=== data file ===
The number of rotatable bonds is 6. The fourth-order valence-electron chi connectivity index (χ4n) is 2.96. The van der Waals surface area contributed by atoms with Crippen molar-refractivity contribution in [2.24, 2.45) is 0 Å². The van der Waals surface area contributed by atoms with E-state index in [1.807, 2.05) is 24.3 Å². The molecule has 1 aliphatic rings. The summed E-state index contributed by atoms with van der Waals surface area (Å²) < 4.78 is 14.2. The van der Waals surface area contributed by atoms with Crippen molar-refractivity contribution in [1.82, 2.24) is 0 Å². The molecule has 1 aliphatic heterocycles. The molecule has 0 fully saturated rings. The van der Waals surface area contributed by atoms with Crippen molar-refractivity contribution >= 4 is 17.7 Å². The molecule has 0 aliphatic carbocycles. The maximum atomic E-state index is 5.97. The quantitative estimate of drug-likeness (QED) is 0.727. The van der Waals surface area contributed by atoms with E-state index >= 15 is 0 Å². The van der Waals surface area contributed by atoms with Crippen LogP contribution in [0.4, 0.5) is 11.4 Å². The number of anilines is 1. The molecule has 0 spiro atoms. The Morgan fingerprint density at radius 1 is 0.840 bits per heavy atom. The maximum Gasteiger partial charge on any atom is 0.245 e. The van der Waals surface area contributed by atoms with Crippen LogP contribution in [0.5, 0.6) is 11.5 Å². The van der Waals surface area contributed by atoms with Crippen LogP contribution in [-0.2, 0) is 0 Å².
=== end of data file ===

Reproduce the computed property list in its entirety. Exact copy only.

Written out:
The number of rotatable bonds is 6. The fourth-order valence-electron chi connectivity index (χ4n) is 2.96. The van der Waals surface area contributed by atoms with Crippen molar-refractivity contribution in [2.24, 2.45) is 0 Å². The van der Waals surface area contributed by atoms with E-state index in [1.807, 2.05) is 24.3 Å². The molecule has 1 aliphatic rings. The summed E-state index contributed by atoms with van der Waals surface area (Å²) < 4.78 is 14.2. The van der Waals surface area contributed by atoms with Crippen molar-refractivity contribution in [1.82, 2.24) is 0 Å². The molecule has 1 aliphatic heterocycles. The molecule has 0 fully saturated rings. The van der Waals surface area contributed by atoms with Crippen molar-refractivity contribution >= 4 is 17.7 Å². The molecule has 0 aliphatic carbocycles. The maximum atomic E-state index is 5.97. The quantitative estimate of drug-likeness (QED) is 0.727. The van der Waals surface area contributed by atoms with E-state index >= 15 is 0 Å². The van der Waals surface area contributed by atoms with Crippen LogP contribution in [0.4, 0.5) is 11.4 Å². The number of anilines is 1. The molecule has 0 spiro atoms. The Morgan fingerprint density at radius 1 is 0.840 bits per heavy atom. The maximum Gasteiger partial charge on any atom is 0.245 e. The van der Waals surface area contributed by atoms with Crippen LogP contribution in [0.5, 0.6) is 11.5 Å². The van der Waals surface area contributed by atoms with Crippen LogP contribution in [-0.2, 0) is 0 Å².